5. What is the one thing you’d want your younger self to know?
You’re not weird. You’re different, yes. But none of it is your fault and you cannot change yourself so don’t try. You should ask for help when you need it. You should be more forceful with professionals when they don’t listen. But you will get better, somehow.
6. What misconceptions do you want to break?
ADHD DOES NOT MEAN THAT I AM HYPERACTIVE, DISRUPTIVE AND LOUD. IT DOES NOT MEAN I AM DUMB. IT CANNOT BE CURED.
For me, I was so caught up in these misconceptions when I was diagnosed that I felt ashamed. And I doubted my diagnosis because I didn’t fit those stereotypes we all have of ADHD. I’m not a fit for society’s view of how ADHD affects someone. We just don’t realise that these misconceptions actually leads to people never getting diagnosed and living their whole life struggling because they NEVER suspect they have ADHD so never see the right person who will say “well actually, you have ADHD”. I was lucky to meet my psychiatrist. So lucky. I’d have never sought treatment for ADHD and because he is a specialist in adult ADHD, he recognised it when I’d only reached out for help over my suicidal thoughts. People with ADHD aren’t just loud and hyper, we can be quiet but internally it’s a mess.
7. How can others help me with my ADHD?
Be patient with me. There’s not a lot people can do aside from just accept that I have certain traits they need to be aware of rather than react to. I may ask people to make slight adjustments at work or with friends but really, I just need encouragement, love and patience. Remind me to breathe and count to ten when I get angry- don’t fight back. Don’t ignore me because I’ll think you hate me and will work myself up and say things I don’t mean. Help me make decisions. Accept that certain things make me exceptionally overwhelmed and don’t doubt that- if I’m saying I can hear a noise that’s distressing me, don’t dismiss it let me leave or help me get rid of it. Just be mindful that this is who I am and can’t get rid of it- only manage it.
8. Why did you make the decision to talk about your ADHD on your blog?
I made the leap from beauty blogging to mental health blogging a few days after my official diagnosis in August. I wrote one post to explain why I’d been offline and it felt more natural than reviewing makeup so I rebranded. As I previously mentioned, ADHD is underdiagnosed in females and I knew no other women with ADHD when I got my diagnosis. I felt so alone and I can’t bear to think that other girls are struggling like that with no-one who gets them. So my blog is a place where I hope people like that can find peace and acceptance for their diagnosis. Not only that, I hope to educate others and help others who don’t have ADHD. I want to show the other symptoms of ADHD and guide people on how to support their loved ones with ADHD.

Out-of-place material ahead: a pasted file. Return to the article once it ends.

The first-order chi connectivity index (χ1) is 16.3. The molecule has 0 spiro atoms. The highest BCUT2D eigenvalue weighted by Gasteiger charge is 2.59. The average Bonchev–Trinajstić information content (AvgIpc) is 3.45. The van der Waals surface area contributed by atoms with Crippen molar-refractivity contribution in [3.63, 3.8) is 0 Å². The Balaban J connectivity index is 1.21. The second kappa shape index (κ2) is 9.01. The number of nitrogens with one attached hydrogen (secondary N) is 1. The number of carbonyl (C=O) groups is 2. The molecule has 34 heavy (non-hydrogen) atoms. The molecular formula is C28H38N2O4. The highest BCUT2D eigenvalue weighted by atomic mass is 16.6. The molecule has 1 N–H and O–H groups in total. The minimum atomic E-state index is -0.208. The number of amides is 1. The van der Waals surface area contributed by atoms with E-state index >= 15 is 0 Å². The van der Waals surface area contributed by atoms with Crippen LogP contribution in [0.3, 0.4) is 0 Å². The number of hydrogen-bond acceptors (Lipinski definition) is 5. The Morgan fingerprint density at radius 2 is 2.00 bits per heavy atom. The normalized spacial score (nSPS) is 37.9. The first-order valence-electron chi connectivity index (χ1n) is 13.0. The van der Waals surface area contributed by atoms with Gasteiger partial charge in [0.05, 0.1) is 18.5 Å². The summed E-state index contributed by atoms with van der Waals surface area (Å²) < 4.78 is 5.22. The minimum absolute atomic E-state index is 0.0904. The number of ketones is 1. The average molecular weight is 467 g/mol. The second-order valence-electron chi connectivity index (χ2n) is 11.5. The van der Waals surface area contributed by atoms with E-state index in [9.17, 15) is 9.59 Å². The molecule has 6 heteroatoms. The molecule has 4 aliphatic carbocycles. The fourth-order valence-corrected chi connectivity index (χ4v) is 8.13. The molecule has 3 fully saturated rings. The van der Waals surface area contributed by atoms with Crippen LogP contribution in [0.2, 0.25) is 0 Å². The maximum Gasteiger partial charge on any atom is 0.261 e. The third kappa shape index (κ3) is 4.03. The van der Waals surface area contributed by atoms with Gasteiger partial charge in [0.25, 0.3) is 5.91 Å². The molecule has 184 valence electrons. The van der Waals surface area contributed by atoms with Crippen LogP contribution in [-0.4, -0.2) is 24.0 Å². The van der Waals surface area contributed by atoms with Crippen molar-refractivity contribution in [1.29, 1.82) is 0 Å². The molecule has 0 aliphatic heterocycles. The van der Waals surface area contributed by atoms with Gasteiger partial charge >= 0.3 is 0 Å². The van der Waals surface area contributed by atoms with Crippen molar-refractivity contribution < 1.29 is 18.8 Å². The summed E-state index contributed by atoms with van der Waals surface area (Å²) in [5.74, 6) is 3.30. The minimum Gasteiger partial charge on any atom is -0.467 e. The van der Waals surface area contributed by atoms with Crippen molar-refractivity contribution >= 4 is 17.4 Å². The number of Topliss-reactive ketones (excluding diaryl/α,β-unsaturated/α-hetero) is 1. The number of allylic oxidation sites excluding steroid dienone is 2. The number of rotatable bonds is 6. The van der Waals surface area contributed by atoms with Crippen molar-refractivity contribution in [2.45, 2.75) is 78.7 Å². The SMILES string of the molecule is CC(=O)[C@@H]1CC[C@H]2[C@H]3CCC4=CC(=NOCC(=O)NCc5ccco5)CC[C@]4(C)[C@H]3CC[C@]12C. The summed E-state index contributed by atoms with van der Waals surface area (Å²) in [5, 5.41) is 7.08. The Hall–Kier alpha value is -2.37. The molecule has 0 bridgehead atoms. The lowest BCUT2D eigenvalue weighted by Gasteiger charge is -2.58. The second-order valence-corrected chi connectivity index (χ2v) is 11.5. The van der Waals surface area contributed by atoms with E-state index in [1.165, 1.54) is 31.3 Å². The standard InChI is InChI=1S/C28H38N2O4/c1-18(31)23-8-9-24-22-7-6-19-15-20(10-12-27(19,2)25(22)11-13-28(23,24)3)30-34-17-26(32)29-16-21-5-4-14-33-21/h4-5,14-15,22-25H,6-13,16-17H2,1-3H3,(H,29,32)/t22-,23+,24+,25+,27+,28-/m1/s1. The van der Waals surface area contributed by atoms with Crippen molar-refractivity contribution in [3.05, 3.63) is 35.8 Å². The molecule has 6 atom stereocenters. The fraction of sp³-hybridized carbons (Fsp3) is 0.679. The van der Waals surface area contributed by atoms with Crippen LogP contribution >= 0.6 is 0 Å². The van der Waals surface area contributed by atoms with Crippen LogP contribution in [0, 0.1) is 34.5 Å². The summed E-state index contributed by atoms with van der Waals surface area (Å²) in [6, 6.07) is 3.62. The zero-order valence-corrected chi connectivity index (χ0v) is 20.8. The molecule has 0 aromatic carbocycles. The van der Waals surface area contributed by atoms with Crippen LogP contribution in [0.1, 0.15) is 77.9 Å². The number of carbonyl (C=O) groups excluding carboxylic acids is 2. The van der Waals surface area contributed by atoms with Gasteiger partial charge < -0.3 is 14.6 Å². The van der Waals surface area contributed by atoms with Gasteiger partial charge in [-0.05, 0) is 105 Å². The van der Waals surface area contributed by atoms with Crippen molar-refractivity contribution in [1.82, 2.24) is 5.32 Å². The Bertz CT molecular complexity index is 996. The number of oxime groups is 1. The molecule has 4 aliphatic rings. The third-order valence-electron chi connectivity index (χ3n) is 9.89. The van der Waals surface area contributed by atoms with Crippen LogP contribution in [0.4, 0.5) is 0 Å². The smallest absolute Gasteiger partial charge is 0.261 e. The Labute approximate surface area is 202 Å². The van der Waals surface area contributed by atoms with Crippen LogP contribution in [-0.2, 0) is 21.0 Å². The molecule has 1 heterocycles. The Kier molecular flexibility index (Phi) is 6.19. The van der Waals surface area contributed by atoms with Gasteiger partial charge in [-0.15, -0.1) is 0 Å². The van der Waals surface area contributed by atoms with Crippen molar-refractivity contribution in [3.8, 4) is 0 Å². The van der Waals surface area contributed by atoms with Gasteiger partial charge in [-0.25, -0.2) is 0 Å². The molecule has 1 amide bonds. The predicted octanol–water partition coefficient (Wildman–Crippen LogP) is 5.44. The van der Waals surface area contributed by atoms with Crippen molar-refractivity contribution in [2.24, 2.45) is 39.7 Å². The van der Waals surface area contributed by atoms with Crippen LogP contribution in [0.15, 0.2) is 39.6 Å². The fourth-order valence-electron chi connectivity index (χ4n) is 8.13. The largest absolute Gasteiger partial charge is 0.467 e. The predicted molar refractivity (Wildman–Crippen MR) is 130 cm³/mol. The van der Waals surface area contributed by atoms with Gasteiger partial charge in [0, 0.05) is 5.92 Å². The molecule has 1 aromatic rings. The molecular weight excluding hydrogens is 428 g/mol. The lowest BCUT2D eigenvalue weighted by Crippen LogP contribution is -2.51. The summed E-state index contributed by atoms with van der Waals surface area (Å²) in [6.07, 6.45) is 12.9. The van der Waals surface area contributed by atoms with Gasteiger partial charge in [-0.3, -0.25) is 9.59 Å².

9. If you could completely live your life without ADHD, would you do it?
No. Even with how much bother it causes me, I cannot imagine a life without my dysfunctional brain. 2 months ago, I’d have happily said yes, I want out. But now, I’m loving myself and accepting that my brain’s a little quirky but actually, it makes me unique. I have an eye for detail which helps with my job and makes me really bloody good at my job. When I’m passionate about something, I’m really passionate. Over the summer, my village faced drastic bus cuts and I fought hard and was part of the reason we actually saved some of our services. I also helped get my department at work noticed by the hospital trust I work for and we now have social media pages and more coverage in trust AND local media. I can hate my ADHD but without it, I wouldn’t be who I am and where I am so no, I wouldn’t want to be rid of it. It can be a pain, but it makes me amazing in so many ways.
There is a lot more I could talk about but we’d be here for a lifetime! If you want to find out more about living with adult ADHD, I upload fairly regularly to my blog and will be starting to make videos for my YouTube soon!
It’s been an honour being given a chance to write on Kelly’s blog so THANK YOU SO MUCH Kelly!!
Love, Mel xx